Readers will savor the bittersweet taste of first love with a twist of darkness in Tess Callahan’s debut novel. After all, these tortured souls are kissing cousins—literally. While not related by blood, April and Oliver share the same beloved grandmother and grew up climbing trees and skinning knees together.

The story begins when tragedy strikes this fractured family, tossing April and Oliver together again after years of estrangement. A former musical child prodigy, Oliver has abandoned the piano and enrolled in law school, arriving back in New York with an ethereal blonde, Bernadette. True to her name, Oliver’s fiancée is saint-like, the antithesis of her wild child nemesis, the irrepressible April.

While the juxtaposition of the vodka-swilling, mini-skirt clad bartender (April) with the wholesome, schoolteacher ingénue (Bernadette) could become cliché in the hands of a less talented writer, Callahan’s immense gift for storytelling is brimming with truth. Through twists and turns, the young women forge a tenuous friendship that is doomed to fail, but is noble in its intentions, nonetheless.

The plot is poised on a complex love triangle, but when April’s attraction to bad boys takes a dangerous, violent turn, she is rescued by the engaged couple, whose wedding plans are unfolding alongside a funeral and the specter of domestic violence. Battered, bruised and broken, April is on a fast track to nowhere, unmoored by a seemingly never-ending string of tragedies in her life. And Oliver, while outwardly successful, is equally fragile, possessed by the twin demons of desire and dread.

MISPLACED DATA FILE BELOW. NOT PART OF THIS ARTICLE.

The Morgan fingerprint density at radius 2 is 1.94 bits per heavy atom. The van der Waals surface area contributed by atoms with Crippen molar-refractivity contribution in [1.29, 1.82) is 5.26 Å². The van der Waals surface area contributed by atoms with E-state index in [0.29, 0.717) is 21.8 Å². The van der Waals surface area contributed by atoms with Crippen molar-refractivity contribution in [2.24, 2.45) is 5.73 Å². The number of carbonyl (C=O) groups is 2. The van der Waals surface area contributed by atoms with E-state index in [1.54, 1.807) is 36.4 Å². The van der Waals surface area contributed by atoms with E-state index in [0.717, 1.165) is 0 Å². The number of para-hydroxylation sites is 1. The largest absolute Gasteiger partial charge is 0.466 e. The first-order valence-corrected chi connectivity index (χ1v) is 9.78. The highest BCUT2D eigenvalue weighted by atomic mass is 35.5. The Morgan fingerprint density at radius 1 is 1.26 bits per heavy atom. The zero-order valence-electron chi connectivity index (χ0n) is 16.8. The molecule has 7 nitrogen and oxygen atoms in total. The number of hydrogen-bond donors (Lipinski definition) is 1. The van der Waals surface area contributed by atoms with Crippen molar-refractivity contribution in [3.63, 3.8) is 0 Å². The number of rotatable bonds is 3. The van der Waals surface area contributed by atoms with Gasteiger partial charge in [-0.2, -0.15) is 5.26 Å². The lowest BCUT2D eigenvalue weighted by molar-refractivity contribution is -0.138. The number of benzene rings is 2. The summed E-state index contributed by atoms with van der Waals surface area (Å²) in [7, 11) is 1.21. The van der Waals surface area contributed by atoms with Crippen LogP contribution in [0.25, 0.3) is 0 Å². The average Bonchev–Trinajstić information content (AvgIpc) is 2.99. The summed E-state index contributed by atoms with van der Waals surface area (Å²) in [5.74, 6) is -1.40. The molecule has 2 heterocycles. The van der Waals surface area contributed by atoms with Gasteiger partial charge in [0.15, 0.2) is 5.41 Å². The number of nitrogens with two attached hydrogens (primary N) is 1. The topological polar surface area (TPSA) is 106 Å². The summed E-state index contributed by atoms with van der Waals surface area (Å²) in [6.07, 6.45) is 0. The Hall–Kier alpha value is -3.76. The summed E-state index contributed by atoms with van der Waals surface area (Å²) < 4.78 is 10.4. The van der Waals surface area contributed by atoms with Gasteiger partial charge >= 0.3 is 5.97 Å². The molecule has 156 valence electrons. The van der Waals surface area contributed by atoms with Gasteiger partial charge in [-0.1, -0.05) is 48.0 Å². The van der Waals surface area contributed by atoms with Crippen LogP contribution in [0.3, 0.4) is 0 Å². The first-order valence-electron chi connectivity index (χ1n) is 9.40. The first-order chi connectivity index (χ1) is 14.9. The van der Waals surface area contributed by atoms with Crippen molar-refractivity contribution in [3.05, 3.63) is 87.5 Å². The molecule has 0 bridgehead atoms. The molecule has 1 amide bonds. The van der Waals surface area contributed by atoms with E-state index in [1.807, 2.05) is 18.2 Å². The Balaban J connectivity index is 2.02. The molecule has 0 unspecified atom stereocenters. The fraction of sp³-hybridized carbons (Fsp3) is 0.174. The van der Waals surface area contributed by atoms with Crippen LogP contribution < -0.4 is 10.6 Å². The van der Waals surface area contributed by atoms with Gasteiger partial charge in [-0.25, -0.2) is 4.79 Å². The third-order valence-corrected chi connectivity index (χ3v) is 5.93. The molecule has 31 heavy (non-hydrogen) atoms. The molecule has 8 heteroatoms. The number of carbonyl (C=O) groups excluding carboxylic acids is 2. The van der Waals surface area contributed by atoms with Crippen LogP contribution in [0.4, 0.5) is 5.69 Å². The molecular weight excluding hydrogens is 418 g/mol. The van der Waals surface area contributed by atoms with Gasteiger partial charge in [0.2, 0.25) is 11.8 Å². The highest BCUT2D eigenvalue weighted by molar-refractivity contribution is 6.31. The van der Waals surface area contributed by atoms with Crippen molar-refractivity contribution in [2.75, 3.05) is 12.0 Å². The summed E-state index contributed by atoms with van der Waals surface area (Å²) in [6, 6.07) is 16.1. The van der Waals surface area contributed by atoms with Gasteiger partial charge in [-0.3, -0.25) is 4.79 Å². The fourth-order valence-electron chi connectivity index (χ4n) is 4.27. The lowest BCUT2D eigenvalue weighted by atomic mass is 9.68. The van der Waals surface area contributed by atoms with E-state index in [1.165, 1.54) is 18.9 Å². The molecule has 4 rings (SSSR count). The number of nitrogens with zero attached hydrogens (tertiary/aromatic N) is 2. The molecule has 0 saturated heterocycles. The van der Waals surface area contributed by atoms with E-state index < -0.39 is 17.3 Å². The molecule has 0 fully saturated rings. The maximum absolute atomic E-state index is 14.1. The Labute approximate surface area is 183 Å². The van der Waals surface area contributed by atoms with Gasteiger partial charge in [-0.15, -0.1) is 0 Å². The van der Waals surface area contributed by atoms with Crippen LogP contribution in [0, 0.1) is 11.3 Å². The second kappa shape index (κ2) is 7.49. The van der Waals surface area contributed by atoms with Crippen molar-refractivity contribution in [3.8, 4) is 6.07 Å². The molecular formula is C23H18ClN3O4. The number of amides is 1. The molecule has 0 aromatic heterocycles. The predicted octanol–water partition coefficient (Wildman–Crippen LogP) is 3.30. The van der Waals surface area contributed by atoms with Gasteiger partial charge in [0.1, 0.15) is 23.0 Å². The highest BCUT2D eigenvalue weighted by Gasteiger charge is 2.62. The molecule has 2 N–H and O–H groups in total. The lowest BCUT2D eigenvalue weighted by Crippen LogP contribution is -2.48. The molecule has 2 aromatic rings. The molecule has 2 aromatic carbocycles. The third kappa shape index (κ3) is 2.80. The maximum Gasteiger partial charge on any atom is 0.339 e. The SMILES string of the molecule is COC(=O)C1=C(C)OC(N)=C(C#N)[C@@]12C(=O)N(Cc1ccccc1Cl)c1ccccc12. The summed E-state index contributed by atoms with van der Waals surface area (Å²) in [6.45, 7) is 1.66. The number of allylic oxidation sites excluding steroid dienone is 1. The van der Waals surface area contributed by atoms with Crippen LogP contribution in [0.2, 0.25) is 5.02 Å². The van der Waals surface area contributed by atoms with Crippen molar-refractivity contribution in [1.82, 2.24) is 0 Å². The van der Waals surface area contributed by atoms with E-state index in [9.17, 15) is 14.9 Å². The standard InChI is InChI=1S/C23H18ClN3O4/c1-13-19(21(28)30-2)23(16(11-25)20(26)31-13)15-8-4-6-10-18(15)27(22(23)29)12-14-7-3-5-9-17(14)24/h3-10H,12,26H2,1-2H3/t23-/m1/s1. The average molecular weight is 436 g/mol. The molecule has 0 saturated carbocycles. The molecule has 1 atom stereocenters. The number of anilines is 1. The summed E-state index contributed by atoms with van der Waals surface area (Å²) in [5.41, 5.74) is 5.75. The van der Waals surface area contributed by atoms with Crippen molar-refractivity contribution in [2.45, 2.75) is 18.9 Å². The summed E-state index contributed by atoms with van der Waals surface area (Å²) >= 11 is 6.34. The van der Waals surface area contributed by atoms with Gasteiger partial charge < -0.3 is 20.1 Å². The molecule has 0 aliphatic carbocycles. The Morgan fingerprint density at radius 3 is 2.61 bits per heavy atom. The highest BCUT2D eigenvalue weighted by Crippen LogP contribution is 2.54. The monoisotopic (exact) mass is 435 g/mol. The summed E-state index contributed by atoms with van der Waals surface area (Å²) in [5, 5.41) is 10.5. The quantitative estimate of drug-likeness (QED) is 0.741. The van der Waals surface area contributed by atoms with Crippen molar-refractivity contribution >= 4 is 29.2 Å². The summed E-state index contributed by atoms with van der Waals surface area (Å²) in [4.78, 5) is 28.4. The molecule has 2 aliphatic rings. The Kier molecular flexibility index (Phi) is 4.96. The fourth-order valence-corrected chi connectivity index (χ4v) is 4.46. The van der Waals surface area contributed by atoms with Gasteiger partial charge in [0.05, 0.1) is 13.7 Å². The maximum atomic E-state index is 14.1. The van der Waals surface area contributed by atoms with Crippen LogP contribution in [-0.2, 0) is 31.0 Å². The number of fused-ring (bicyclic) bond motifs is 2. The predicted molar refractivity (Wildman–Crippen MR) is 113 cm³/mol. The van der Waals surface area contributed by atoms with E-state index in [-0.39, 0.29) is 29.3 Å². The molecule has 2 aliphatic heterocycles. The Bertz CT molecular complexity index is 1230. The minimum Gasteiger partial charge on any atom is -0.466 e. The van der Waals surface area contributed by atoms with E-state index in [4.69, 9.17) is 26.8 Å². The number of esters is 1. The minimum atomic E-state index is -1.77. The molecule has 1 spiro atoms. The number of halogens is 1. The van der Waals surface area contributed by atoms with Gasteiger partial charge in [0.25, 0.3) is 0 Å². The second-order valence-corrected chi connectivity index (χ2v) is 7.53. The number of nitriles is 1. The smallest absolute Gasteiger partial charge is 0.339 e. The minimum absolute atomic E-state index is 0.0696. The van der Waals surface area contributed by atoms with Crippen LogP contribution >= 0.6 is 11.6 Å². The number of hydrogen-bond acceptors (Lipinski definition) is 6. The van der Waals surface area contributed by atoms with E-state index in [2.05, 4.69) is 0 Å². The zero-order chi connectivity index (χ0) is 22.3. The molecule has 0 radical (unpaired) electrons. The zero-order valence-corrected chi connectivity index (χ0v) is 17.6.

There are no easy answers for April and Oliver, nor for the novel’s peripheral yet equally poignant characters like Nana, the fiery family matriarch; Al, the womanizing, but good-hearted sportswriter; and even T.J., April’s tormented ex-boyfriend. Some secrets should never be shared, and in the end, it is Callahan’s grace and restraint that is sure to win her legions of readers, beguiled by her prose and yearning for her next book.

Karen Ann Cullotta writes from Chicago.

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